Ken Connor


Last week, President Obama made news when he suggested that it would be "unprecedented" for the Supreme Court to declare unconstitutional a law passed by a "strong majority of a democratically elected Congress."  His comments were prompted by the less than favorable reaction of the Supreme Court during oral arguments on the constitutionality of his crowning achievement, the Affordable Care Act, a.k.a Obamacare.

 It is no small irony that this most liberal of Presidents is howling like a cut dog about the possibility that "judicial activists" may upend his healthcare plan.  Liberals have historically favored an activist judiciary because they liked the social agenda that was being advanced by activist judges.  Conservatives, on the other hand, have complained bitterly that liberals were advancing their agenda through the courts, bypassing the people's elected representatives in the legislative branch.  Now it appears that Mr. Obama fears the shoe may soon be on the other foot, and already he is complaining that he doesn't like the fit

 Judicial activism occurs when judges look to their own views and values to shape the outcome of a case, rather than allowing the laws as promulgated by elected legislators or as affirmed by the people in their state or federal constitutions to dictate the final result.  Often, the words of those documents are given meanings other than those originally intended by their drafters because the documents are deemed to be "living" and constantly "evolving."  As participants in this "evolutionary process", judges make law from the bench rather than take the law as it comes to them from the people or their elected representatives.  The result is that America's principle of representative government is undermined and the people wind up being governed by judicial despots rather than their elected representatives.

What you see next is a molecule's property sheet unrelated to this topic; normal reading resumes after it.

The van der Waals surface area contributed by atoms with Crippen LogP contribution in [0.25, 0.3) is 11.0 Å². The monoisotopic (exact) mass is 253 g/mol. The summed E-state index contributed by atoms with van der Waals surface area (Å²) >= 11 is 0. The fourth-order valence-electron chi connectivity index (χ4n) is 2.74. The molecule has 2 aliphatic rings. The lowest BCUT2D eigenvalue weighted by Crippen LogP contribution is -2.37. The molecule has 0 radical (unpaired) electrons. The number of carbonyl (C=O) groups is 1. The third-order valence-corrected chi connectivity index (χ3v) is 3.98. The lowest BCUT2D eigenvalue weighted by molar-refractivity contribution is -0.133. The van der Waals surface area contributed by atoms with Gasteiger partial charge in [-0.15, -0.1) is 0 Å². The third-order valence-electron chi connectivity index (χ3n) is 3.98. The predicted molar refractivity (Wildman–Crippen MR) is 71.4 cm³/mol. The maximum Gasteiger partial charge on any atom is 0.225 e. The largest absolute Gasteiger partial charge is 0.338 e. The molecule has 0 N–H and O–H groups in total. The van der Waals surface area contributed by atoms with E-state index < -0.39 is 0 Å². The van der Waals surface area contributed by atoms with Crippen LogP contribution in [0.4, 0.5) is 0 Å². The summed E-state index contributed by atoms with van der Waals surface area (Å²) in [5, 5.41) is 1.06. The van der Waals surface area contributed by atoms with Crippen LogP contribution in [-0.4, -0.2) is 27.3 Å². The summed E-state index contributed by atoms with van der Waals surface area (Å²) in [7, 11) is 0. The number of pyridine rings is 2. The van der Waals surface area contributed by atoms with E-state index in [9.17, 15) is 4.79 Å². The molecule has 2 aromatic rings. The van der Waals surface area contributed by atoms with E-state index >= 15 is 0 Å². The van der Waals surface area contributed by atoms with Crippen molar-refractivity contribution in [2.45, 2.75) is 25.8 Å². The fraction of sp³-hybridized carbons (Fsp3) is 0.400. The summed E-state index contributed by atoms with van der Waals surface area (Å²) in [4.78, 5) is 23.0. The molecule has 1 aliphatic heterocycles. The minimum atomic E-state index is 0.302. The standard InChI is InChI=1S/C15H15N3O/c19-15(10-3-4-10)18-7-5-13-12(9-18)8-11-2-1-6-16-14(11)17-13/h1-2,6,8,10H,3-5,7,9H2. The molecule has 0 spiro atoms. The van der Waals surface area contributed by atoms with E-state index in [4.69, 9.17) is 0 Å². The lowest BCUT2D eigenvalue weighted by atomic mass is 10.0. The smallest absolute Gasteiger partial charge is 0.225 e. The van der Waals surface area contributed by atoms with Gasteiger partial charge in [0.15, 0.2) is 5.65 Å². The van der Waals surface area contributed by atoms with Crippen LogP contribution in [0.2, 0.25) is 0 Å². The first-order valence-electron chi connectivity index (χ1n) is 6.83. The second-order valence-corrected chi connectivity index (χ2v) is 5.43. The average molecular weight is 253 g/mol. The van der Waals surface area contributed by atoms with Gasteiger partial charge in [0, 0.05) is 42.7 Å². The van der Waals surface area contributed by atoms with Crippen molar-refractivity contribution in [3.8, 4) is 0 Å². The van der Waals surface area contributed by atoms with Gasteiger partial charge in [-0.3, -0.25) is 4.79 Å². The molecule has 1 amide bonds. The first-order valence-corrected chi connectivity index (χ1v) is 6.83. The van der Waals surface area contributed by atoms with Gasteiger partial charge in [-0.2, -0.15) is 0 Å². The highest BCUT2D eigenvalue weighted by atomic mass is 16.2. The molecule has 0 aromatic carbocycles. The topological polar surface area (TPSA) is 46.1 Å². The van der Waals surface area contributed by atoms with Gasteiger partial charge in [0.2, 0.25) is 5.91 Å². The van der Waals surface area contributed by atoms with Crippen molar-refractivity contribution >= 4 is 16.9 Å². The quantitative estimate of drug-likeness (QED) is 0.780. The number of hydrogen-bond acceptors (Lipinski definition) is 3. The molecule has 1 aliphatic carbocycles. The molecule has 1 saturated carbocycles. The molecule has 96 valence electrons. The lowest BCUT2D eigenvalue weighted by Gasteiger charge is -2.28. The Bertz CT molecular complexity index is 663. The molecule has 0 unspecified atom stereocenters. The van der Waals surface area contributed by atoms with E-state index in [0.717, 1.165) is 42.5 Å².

Ken Connor

Ken Connor is Chairman of the Center for a Just Society in Washington, DC.